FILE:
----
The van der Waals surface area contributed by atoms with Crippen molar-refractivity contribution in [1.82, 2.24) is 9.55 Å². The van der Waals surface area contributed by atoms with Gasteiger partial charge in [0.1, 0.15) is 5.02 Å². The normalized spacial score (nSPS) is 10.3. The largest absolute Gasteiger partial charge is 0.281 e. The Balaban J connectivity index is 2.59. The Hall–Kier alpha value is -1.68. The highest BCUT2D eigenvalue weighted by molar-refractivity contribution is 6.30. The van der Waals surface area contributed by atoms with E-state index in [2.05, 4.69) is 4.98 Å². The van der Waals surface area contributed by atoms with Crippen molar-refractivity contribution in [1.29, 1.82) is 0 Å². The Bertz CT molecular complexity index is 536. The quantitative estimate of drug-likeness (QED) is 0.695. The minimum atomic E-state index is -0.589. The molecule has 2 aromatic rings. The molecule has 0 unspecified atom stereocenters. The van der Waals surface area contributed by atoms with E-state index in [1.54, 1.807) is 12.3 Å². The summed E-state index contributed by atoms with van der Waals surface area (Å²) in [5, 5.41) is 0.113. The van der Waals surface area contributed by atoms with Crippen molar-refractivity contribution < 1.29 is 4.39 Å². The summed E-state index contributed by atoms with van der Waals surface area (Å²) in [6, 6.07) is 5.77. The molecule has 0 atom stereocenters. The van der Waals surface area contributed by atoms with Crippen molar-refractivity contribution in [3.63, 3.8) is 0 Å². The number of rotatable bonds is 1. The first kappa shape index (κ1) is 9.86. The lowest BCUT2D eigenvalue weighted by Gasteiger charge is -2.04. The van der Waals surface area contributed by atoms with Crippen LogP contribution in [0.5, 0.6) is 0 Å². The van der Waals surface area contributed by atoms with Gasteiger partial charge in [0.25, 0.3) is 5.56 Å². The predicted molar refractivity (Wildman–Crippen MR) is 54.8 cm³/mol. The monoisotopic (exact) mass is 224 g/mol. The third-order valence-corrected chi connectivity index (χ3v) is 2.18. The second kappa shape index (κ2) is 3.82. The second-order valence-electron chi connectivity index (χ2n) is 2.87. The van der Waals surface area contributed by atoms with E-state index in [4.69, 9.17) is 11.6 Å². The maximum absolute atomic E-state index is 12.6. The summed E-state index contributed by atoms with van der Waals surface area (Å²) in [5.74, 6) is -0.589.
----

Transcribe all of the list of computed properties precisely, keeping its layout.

The van der Waals surface area contributed by atoms with Crippen molar-refractivity contribution in [1.82, 2.24) is 9.55 Å². The van der Waals surface area contributed by atoms with Gasteiger partial charge in [0.1, 0.15) is 5.02 Å². The normalized spacial score (nSPS) is 10.3. The largest absolute Gasteiger partial charge is 0.281 e. The Balaban J connectivity index is 2.59. The Hall–Kier alpha value is -1.68. The highest BCUT2D eigenvalue weighted by molar-refractivity contribution is 6.30. The van der Waals surface area contributed by atoms with E-state index in [2.05, 4.69) is 4.98 Å². The van der Waals surface area contributed by atoms with Crippen molar-refractivity contribution in [1.29, 1.82) is 0 Å². The Bertz CT molecular complexity index is 536. The quantitative estimate of drug-likeness (QED) is 0.695. The minimum atomic E-state index is -0.589. The molecule has 2 aromatic rings. The molecule has 0 unspecified atom stereocenters. The van der Waals surface area contributed by atoms with E-state index in [1.54, 1.807) is 12.3 Å². The summed E-state index contributed by atoms with van der Waals surface area (Å²) in [5, 5.41) is 0.113. The van der Waals surface area contributed by atoms with Crippen molar-refractivity contribution < 1.29 is 4.39 Å². The summed E-state index contributed by atoms with van der Waals surface area (Å²) in [6, 6.07) is 5.77. The molecule has 0 atom stereocenters. The van der Waals surface area contributed by atoms with Crippen molar-refractivity contribution in [3.63, 3.8) is 0 Å². The number of rotatable bonds is 1. The first kappa shape index (κ1) is 9.86. The lowest BCUT2D eigenvalue weighted by Gasteiger charge is -2.04. The van der Waals surface area contributed by atoms with Crippen LogP contribution in [0.5, 0.6) is 0 Å². The van der Waals surface area contributed by atoms with Gasteiger partial charge in [0.25, 0.3) is 5.56 Å². The predicted molar refractivity (Wildman–Crippen MR) is 54.8 cm³/mol. The monoisotopic (exact) mass is 224 g/mol. The third-order valence-corrected chi connectivity index (χ3v) is 2.18. The second kappa shape index (κ2) is 3.82. The second-order valence-electron chi connectivity index (χ2n) is 2.87. The van der Waals surface area contributed by atoms with E-state index in [4.69, 9.17) is 11.6 Å². The maximum absolute atomic E-state index is 12.6. The summed E-state index contributed by atoms with van der Waals surface area (Å²) in [5.74, 6) is -0.589.